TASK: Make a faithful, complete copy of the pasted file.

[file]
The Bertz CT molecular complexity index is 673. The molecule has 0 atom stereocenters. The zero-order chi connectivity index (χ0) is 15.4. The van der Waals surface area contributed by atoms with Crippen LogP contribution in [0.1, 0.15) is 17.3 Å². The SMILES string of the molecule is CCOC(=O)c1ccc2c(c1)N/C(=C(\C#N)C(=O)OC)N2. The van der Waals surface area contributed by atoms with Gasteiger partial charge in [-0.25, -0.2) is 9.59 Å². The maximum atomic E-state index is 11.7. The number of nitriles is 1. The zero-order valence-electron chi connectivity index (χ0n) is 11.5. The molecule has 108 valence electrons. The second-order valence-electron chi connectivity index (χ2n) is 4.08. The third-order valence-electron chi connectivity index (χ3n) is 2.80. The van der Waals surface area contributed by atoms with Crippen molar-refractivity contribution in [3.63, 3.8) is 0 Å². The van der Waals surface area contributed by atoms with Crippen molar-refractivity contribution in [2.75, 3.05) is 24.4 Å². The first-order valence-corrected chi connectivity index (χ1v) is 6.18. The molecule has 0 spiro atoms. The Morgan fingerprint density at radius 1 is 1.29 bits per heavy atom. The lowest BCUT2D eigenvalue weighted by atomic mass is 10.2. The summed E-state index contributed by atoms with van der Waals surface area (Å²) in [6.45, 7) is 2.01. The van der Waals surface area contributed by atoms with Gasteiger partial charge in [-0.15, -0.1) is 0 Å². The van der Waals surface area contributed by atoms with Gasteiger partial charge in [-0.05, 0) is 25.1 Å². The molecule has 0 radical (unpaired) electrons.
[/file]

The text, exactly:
The Bertz CT molecular complexity index is 673. The molecule has 0 atom stereocenters. The zero-order chi connectivity index (χ0) is 15.4. The van der Waals surface area contributed by atoms with Crippen LogP contribution in [0.1, 0.15) is 17.3 Å². The SMILES string of the molecule is CCOC(=O)c1ccc2c(c1)N/C(=C(\C#N)C(=O)OC)N2. The van der Waals surface area contributed by atoms with Gasteiger partial charge in [-0.25, -0.2) is 9.59 Å². The maximum atomic E-state index is 11.7. The number of nitriles is 1. The zero-order valence-electron chi connectivity index (χ0n) is 11.5. The molecule has 108 valence electrons. The second-order valence-electron chi connectivity index (χ2n) is 4.08. The third-order valence-electron chi connectivity index (χ3n) is 2.80. The van der Waals surface area contributed by atoms with Crippen molar-refractivity contribution in [3.63, 3.8) is 0 Å². The van der Waals surface area contributed by atoms with Crippen molar-refractivity contribution in [2.75, 3.05) is 24.4 Å². The first-order valence-corrected chi connectivity index (χ1v) is 6.18. The molecule has 0 spiro atoms. The Morgan fingerprint density at radius 1 is 1.29 bits per heavy atom. The lowest BCUT2D eigenvalue weighted by atomic mass is 10.2. The summed E-state index contributed by atoms with van der Waals surface area (Å²) in [6.45, 7) is 2.01. The van der Waals surface area contributed by atoms with Gasteiger partial charge in [-0.15, -0.1) is 0 Å². The van der Waals surface area contributed by atoms with Gasteiger partial charge in [-0.05, 0) is 25.1 Å². The molecule has 0 radical (unpaired) electrons.